The Canyon uranium mine is located in the Red Butte Traditional Cultural Property within the Kaibab National Forest. The Grand Canyon sits six miles to the north. Photo: Bruce Gordon / Ecoflight
Environment | Law | National | Politics

Havasupai Tribe sees mixed victory in litigation to protect Grand Canyon from uranium




The Havasupai Tribe and environmental groups saw a mixed victory as they seek to protect the Grand Canyon in Arizona from uranium mining.

In one decision, the 9th Circuit Court of Appeals upheld an Obama-era decision to ban new uranium mines near Grand Canyon, the tribe's homeland. But a second ruling allows an existing mine to stay put.

“The Havasupai people have been here since time immemorial. This place is who we are,” Chairman Don Watahomigie said in a press release on Tuesday. “The Creator made us protectors of the Grand Canyon. The Havasupai Tribe is gratified to know that the court has recognized the validity of the mineral withdrawal and what we have always known—that this place, these waters and our people deserve protection. The lives of our children and the purity of our waters are not to be gambled with and are not for sale.”

Indianz.Com on SoundCloud: Grand Canyon Uranium Mining - 9th Circuit Court of Appeals - Havaspai Tribe v. Heather Provencio and National Mining Association v. Ryan Zinke

The decisions came on the same day of a hearing on Capitol Hill in which Republicans questioned why the new mining ban was in place and invited a representative of the National Mining Association, which fought the ban in court. Carletta Tilousi, a tribal council member, testified at the invitation of Democrats.

"Our way of life is being threatened by mining companies that stake uranium claims on federal lands located in the watershed right above Supai," Tilousi said in her written testimony.

Last month, the U.S. Forest Service -- at the request of President Donald Trump -- issued a report on "energy independence and economic growth." The report suggested that the ban could be rescinded but did not provide much detail on the issue.

“Special interests who refuse to leave the Grand Canyon alone need to sit down and read this ruling carefully,” Rep. Raul Grijalva (D-Arizona), the top Democrat on the House Committee on Natural Resources , said in a press release. “Our laws allow the secretary of the Interior to protect our environmental quality, protect tribal heritage, and protect special places like the Grand Canyon even if the National Mining Association doesn’t like it.”

House Committee on Natural Resources on YouTube: Oversight Hearing, "Examining Consequences of America's Growing Dependence on Foreign Minerals"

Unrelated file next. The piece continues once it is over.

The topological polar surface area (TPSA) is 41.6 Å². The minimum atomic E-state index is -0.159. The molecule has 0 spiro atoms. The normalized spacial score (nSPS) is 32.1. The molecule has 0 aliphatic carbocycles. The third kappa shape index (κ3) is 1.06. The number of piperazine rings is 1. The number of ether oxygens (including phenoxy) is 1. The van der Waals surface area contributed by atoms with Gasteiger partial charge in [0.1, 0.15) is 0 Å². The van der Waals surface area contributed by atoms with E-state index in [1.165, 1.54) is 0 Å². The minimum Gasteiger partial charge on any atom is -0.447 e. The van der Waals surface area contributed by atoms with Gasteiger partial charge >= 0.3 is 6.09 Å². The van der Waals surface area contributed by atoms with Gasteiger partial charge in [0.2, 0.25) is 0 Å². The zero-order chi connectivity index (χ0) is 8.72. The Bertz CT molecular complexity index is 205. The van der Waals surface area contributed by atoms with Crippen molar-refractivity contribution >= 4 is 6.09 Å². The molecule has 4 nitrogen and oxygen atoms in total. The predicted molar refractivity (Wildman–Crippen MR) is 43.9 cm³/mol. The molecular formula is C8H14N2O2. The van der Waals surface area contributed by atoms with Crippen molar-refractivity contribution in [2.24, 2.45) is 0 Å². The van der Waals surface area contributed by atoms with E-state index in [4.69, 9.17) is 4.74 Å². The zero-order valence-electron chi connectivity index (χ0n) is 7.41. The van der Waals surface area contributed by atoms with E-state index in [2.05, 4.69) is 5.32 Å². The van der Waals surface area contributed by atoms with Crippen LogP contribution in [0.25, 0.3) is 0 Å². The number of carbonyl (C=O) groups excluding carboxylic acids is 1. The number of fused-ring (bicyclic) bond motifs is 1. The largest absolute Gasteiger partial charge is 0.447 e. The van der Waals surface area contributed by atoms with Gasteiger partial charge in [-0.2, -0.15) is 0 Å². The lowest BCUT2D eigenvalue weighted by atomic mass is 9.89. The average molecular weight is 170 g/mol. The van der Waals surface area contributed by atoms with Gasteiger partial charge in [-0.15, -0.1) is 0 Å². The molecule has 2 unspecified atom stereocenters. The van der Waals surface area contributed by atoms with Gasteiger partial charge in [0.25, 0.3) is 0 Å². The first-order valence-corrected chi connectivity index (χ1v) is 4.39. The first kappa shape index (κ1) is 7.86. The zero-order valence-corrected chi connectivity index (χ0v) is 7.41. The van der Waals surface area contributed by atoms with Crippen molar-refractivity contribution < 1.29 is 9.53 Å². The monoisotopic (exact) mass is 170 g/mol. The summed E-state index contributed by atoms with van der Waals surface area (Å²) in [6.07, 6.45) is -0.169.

The Obama administration adopted the ban in 2012. It applies to more than 1 million acres of federal land near Grand Canyon National Park.

“The Northern Arizona Mineral Withdrawal must remain in place,” Vice Chairman Edmond Tilousi said in a another press release. “Opening the doors to uranium mining before we understand how it will affect our waters gambles with the very survival of the Havasupai people."

The ban does not affect operations of the Canyon Mine, which is located on Forest Service land about 6 miles south of Grand Canyon. The area falls within the Red Butte Traditional Cultural Property, a designation granted in 2010 at the insistence of the Havasupai and other tribes.

"That withdrawal did not extinguish 'valid existing rights,'" Judge Frederic Block wrote in one of the decisions issued Tuesday. The Forest Service determined that Energy Fuels Resources, the owner of the Canyon Mine, had "valid existing rights," the decision stated.

Read More on the Story:
Court upholds Obama-era ban on uranium mining near Grand Canyon (The Arizona Republic December 12, 2017)
Ninth Circuit Upholds Interior Department’s Grand Canyon Mining Ban (KNAU December 12, 2017)
Grand Canyon Uranium Mining Ban Upheld, But Nearby Mine Allowed to Open (Courthouse News Service December 12, 2017)
Court upholds Obama-era ban on uranium mining near Grand Canyon (K5 News December 12, 2017)
Court upholds uranium mining ban around Grand Canyon but allows nearby mine (The Washington Post December 12, 2017)
Court upholds Obama-era ban on new Grand Canyon uranium mines (The Guardian December 12, 2017)

9th Circuit Court of Appeals Decisions:
Havasupai Tribe v. Heather Provencio (December 12, 2017)
National Mining Association v. Ryan Zinke (December 12, 2017)

Related Stories:
Carletta Tilousi: Havasupai Tribe threatened by uranium development (June 26, 2017)
Havasupai Tribe files lawsuit to protect water rights in Arizona (December 15, 2016)
Arizona tribes back creation of new monument at Grand Canyon (October 14, 2015)
Native Sun News: Walk hits uranium mining sites on reservations (April 17, 2015)